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http://dx.doi.org/10.1093/pm/pnw040DOI Listing
September 2016
4 Reads

Continuous neurophatic orofacial pain: A retrospective study of 23 cases.

J Clin Exp Dent 2016 Apr 1;8(2):e153-9. Epub 2016 Apr 1.

MD, DDS, MS, PhD, EBOS. Chairman and Full Professor of Oral and Maxillofacial Surgery. Director of the Master of Oral Surgery and Implantology, School of Dentistry, University of Barcelona; Researcher/Coordinator of the IDIBELL Institute; Head of Oral and Maxillofacial Surgery Department of the Teknon Medical Center. Barcelona, Spain.

Background: To determine the clinical characteristics of Continuous Neuropathic Orofacial Pain in patients that suffer Persistent Idiopathic Facial Pain (PIFP), Painful Post-Traumatic Trigeminal Neuropathy (PPTTN) or Burning Mouth Syndrome (BMS) and to describe their treatment.

Material And Methods: A retrospective observational study was made, reviewing the clinical history of the patients diagnosed with Continuous Neuropathic Orofacial Pain between 2004 and 2011 at the Orofacial Pain Unit of the Master of Oral Surgery and Implantology of the University of Barcelona and at the Orofacial Pain Unit of the Teknon Medical Center of Barcelona.

Results: The average age of the patients with Continuous Neuropathic Orofacial Pain was 54. Read More

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http://dx.doi.org/10.4317/jced.52560DOI Listing
http://www.ncbi.nlm.nih.gov/pmc/articles/PMC4808310PMC
April 2016
3 Reads

Facial Pain Update: Advances in Neurostimulation for the Treatment of Facial Pain.

Curr Pain Headache Rep 2016 Apr;20(4):24

Department of Anesthesiology, Perioperative and Pain Medicine, Brigham and Women's Hospital, Harvard Medical School, Boston, MA, USA.

Craniofacial pain, including trigeminal neuralgia, trigeminal neuropathic pain, and persistent idiopathic facial pain, is difficult to treat and can have severe implications for suffering in patients afflicted with these conditions. In recent years, clinicians have moved beyond treating solely with pharmacological therapies, which are generally not very effective, and focused on new interventional pain procedures. These procedures have evolved as technology has advanced, and thus far, early results have demonstrated efficacy in small patient cohorts with a variety of craniofacial pain states. Read More

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http://dx.doi.org/10.1007/s11916-016-0553-0DOI Listing
April 2016
3 Reads

Reports of perceptual distortion of the face are common in patients with different types of chronic oro-facial pain.

J Oral Rehabil 2016 Jun 30;43(6):409-16. Epub 2016 Jan 30.

Section of Orofacial Pain and Jaw Function, Department of Dentistry, Aarhus University, Aarhus, Denmark.

Anecdotally, chronic oro-facial pain patients may perceive the painful face area as 'swollen'. Because there are no clinical signs, these self-reported 'illusions' may represent perceptual distortions and can be speculated to contribute to the maintenance of oro-facial pain. This descriptive study investigated whether chronic oro-facial pain patients experience perceptual distortions - a kind of body image disruption. Read More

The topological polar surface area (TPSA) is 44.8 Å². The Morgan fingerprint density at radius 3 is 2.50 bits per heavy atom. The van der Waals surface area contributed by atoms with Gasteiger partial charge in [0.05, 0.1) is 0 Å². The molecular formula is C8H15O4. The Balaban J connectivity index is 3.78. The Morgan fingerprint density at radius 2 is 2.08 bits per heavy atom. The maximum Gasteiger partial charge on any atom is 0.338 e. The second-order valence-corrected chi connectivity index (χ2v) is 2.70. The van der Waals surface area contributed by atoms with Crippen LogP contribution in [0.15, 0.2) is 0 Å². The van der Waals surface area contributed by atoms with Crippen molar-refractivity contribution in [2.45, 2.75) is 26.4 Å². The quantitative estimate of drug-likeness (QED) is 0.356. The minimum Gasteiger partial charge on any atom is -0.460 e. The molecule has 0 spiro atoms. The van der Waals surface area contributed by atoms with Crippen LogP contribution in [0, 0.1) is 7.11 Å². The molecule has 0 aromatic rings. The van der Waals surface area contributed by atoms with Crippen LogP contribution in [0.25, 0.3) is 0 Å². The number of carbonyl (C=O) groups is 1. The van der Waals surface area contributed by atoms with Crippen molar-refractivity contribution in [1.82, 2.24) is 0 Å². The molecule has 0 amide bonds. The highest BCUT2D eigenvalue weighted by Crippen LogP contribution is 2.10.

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http://dx.doi.org/10.1111/joor.12383DOI Listing
June 2016
6 Reads

Trigeminal and sphenopalatine ganglion stimulation for intractable craniofacial pain--case series and literature review.

Acta Neurochir (Wien) 2016 Mar 7;158(3):513-20. Epub 2016 Jan 7.

Department of Neurosurgery, Kaiser Permanente-The Permanente Medical Group (TPMG), 1150 Veterans Blvd., 3rd Floor Tower, Redwood City, 94063, CA, USA.

Introduction: Facial pain is often debilitating and can be characterized by a sharp, stabbing, burning, aching, and dysesthetic sensation. Specifically, trigeminal neuropathic pain (TNP), anesthesia dolorosa, and persistent idiopathic facial pain (PIFP) are difficult diseases to treat, can be quite debilitating and an effective, enduring treatment remains elusive.

Methods: We retrospectively reviewed our early experience with stimulation involving the trigeminal and sphenopalatine ganglion stimulation for TNP, anesthesia dolorosa, and PIFP between 2010-2014 to assess the feasibility of implanting at these ganglionic sites. Read More

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http://dx.doi.org/10.1007/s00701-015-2695-yDOI Listing
March 2016
21 Reads
1 Citation
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Pain Part 5a: Chronic (Neuropathic) Orofacial Pain.

Dent Update 2015 Oct;42(8):744-6, 749-50, 753-4 passim

Neuropathic pain is a significant social and economic burden. Back pain, joint pain and headaches affect over 30% of the population. Chronic orofacial pain is a common condition and is difficult to diagnose and manage. Read More

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http://www.magonlinelibrary.com/doi/10.12968/denu.2015.42.8.
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http://dx.doi.org/10.12968/denu.2015.42.8.744DOI Listing
October 2015
24 Reads

Peripheral nerve field stimulation for trigeminal neuralgia, trigeminal neuropathic pain, and persistent idiopathic facial pain.

Cephalalgia 2016 Apr 24;36(5):445-53. Epub 2015 Jul 24.

Department of Neurosurgery, Faculty of Medicine and University Hospital Carl Gustav Carus, Technische Universität Dresden, Dresden, Germany.